The Thumbnail Book Reviews

by John Q McDonald --- 26 August 2006

Total Loss Farm

A Year in the Life

by Raymond Mungo

Located in southern Vermont, the Total Loss Farm was a small experiment in communal living, one among many throughout the 1960s and 1970s. Some of these communes still exist. Without question, all of them left a lasting impression on their residents, founders, and visitors. Raymond Mungo, who was a prominent figure in the peace movement with his Liberation News Service, retreated to this farm as the "back to the land" movement began. The farm wasn't a total loss. But there were personalities and conflicts common to all of the well-known communes of the era. So many of them just collapsed under the weight of the influx of transient hippies and other hangers-on. Permanent residents, with a clear vision of what they were doing by creating an alternative to the greater culture of consumption, often had to struggle with the conflicts between newfound freedom and the need for some control to keep their experiments afloat. There are contemporary as well as modern writings that address this very issue. This book, however, is more like an exuberant manifesto of one man's vision of humanity and its potential for true cultural change. It's also a bit of a melange. It opens with a journey down the Concord and Merrimack rivers in Massachusetts and New Hampshire. Here, Mungo and his friends witness what remains good and natural on these rivers since Thoreau's own journey more than a century before. They don't find much. Their critique of the environment and culture is familiar, but still resonates in the age of Global Warming. Then Mungo takes us on a road trip across the country to San Francisco and up the coast to Oregon. His reflections on how his alternative lifestyle is looked upon along the way give a vivid picture of the times. And he sees other communes and how they're surviving in the soggy Northwest. All along the way, though, Mungo is unrelentingly optimistic about his counterculture and just as pessimistic about the culture he is rejecting. Much of what he says is still relevant, depressingly so. Only, today, there isn't as much of the needed drive for an alternative. But there is, if you look hard enough, much that the nation and world learned from those times.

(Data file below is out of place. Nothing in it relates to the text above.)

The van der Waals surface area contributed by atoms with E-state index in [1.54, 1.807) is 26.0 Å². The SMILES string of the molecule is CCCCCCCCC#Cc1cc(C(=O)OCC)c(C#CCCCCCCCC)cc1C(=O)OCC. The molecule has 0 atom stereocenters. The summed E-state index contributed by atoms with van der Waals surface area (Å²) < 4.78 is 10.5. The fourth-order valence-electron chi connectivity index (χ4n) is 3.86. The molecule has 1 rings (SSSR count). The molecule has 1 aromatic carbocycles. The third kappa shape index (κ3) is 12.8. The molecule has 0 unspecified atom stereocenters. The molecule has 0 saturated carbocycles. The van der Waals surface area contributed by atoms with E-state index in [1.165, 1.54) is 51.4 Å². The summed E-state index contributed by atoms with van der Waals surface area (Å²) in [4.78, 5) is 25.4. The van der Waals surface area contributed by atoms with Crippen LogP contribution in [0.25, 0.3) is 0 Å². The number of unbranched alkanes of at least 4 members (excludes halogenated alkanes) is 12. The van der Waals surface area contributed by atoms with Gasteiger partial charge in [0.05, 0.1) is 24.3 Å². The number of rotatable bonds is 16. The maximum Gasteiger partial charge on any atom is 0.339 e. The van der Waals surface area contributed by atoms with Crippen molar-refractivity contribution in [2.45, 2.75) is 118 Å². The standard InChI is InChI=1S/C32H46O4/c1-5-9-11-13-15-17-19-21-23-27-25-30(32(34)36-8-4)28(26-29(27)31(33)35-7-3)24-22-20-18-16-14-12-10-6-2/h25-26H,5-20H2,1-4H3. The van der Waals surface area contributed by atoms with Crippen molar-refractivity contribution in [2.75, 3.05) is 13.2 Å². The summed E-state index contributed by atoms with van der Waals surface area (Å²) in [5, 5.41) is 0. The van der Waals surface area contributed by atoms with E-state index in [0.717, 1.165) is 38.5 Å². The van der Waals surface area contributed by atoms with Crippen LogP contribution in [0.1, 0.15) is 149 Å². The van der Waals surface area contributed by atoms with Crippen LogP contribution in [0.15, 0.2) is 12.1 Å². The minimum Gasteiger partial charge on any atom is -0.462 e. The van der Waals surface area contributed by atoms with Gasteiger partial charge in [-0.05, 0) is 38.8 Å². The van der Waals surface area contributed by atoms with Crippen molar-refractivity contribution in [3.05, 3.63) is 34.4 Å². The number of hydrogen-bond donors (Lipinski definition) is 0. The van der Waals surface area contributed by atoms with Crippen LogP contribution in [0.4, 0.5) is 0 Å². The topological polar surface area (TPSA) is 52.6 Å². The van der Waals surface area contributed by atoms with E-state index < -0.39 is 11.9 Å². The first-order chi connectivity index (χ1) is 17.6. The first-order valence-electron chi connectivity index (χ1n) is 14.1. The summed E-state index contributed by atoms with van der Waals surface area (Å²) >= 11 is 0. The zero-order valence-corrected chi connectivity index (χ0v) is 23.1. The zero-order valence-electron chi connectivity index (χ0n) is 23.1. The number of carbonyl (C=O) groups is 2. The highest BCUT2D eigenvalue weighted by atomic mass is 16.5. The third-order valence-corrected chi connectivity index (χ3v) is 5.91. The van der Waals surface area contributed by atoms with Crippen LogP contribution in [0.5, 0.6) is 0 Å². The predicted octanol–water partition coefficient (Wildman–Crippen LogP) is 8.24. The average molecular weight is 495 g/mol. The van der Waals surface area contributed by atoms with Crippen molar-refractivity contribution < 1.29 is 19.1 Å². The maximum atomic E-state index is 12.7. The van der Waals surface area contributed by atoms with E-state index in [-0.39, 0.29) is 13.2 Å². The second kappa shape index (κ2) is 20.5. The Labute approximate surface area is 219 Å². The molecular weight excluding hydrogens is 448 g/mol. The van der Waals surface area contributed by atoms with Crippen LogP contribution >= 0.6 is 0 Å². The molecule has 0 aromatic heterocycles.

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Also by Mungo: [Famous Long Ago]

[Other books on the 60s & Counterculture]